I realize it has been quite awhile since I have posted an update. All two of you have probably wondered how the trial is going, whether or not my counts came up (or down, as the case may be), or when I might pronounce that I'm cured. As the case actually is, I decided to end the trial around Christmas time.
This past fall, I hit quite a rough patch. Physically and medically speaking, things just weren't getting better. I had begun to adjust my routine to fit the chronic diarrhea. Some days I could eat, some days I couldn't. I began losing so much weight so fast that people at work started doing double-takes when they'd see my gaunt face. Miraculously, I can now wear size 32-waist jeans. OK, although that might sound appealing to the waist challenged, I wouldn't exactly call it the quintessential weight-loss holy grail. A year ago, I was a whopping 228 pounds; as of the other day, I was holding steady at 174.
Despite the AIM case manager's insistence that all of this was a good sign -- my body was supposedly purging and detoxifying -- I had basically crossed into the AIDS zone. My CD-4 count remained at or below 100 and my viral load peaked at about 165,000. After being poked, prodded and "-scopied
" from above and below, it turns out that the ballistic bowel movements were related to "candida esophagitis
," essentially a yeast infection in the digestive tract. Can you say, "opportunistic infection?" Not surprising, really, given the persistent thrush I had been experiencing for months and months. If only the coolly
clinical but decidedly non-intuitive GI doc had thought of that... (No wonder medical costs are skyrocketing.)
To top things off, my mental state was deteriorating at roughly the same pace as my weight loss. The various "vertigo" (i.e., dementia
) symptoms were getting worse, and I was having a hard time coping with everyday, routine tasks and conversations. This all came to a head in Europe when, after working at a trade event for three days, I had a major meltdown. Let's just say that health care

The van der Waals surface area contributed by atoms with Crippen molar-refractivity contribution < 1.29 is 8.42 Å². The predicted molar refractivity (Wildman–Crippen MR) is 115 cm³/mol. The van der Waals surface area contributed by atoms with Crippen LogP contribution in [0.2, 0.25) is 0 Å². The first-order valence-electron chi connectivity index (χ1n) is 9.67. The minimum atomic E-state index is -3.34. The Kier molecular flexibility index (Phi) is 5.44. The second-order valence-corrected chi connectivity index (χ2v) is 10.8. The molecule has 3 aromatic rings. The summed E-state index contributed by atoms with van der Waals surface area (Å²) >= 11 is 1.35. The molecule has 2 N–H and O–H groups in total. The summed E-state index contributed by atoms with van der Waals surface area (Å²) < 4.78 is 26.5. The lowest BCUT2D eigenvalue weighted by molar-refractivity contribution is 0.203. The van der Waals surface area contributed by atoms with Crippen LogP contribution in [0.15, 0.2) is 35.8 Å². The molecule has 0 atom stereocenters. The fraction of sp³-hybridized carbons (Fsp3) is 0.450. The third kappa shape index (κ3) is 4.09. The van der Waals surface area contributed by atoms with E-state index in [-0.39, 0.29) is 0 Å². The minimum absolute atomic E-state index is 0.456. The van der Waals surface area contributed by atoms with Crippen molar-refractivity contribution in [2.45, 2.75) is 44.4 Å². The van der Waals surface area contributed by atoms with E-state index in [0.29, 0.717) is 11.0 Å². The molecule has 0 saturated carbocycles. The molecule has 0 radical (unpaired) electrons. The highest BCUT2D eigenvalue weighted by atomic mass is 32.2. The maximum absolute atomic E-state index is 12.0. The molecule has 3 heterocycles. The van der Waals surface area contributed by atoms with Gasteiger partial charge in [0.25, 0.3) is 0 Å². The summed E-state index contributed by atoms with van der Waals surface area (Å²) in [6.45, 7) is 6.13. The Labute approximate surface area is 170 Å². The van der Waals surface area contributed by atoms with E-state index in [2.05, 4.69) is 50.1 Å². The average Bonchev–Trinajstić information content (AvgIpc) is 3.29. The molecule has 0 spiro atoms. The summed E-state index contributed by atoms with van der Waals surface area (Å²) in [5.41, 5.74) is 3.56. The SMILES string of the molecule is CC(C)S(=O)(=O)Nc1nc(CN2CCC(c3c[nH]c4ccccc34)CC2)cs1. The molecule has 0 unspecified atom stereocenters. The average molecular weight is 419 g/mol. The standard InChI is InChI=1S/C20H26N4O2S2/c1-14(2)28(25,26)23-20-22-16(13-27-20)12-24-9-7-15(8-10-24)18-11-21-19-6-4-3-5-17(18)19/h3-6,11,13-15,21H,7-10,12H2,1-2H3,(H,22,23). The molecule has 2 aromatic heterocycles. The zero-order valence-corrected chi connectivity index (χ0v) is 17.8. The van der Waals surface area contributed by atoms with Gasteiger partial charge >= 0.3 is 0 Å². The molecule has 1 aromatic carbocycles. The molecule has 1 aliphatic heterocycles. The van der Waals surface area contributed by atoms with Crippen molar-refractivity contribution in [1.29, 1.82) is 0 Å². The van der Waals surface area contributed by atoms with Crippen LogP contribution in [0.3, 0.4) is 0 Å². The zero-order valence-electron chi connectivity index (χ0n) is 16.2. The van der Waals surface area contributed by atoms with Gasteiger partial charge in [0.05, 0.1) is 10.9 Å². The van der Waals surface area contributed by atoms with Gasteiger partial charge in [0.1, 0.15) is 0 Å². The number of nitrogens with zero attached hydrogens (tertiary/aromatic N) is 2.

may be free in Europe, but I wouldn't exactly call it compassionate or caring. And then, there was the fatigue. My energy and stamina had all but left me, and I eventually spent most of Christmas day feeling miserable and/or sleeping on the couch.
Anyway, back stateside, I began to seriously consider a more conventional anti-retroviral
therapy. I ultimately decided to give AIM until the end of the year to produce some tangible results. When my December labs came back with a lackluster, status-quo
result, I realized it was time to quit risking my health -- and probably my life -- on an unproven and unsanctioned treatment that, for all I know, could be one of the unapproved "goat serum" derivatives, about which the FDA has posted the following advisory:http://www.fda.gov/bbs/topics/ANSWERS/ANS01061.html
I have no way of knowing whether or not AIM is related to or derived from goat serum, but I do know this. When I began treatment, I was asymptomatic, my counts were stable and I felt pretty good. My goal was to avoid life-long drug therapy and it's reported side effects. However, as a friend duly noted, I was certainly experiencing a lot of negative side effects while on AIM. I can't say with certainty that AIM produced those effects, but six weeks after ending the AIM experiment and three weeks after beginning conventional drug therapy, I'm already seeing a difference. The diarrhea is becoming less frequent, my energy level is improving, and my mental state is improving. My next checkup is coming up, this week. I'll let you know how it goes.
Labels: AIDS, AIM, false hope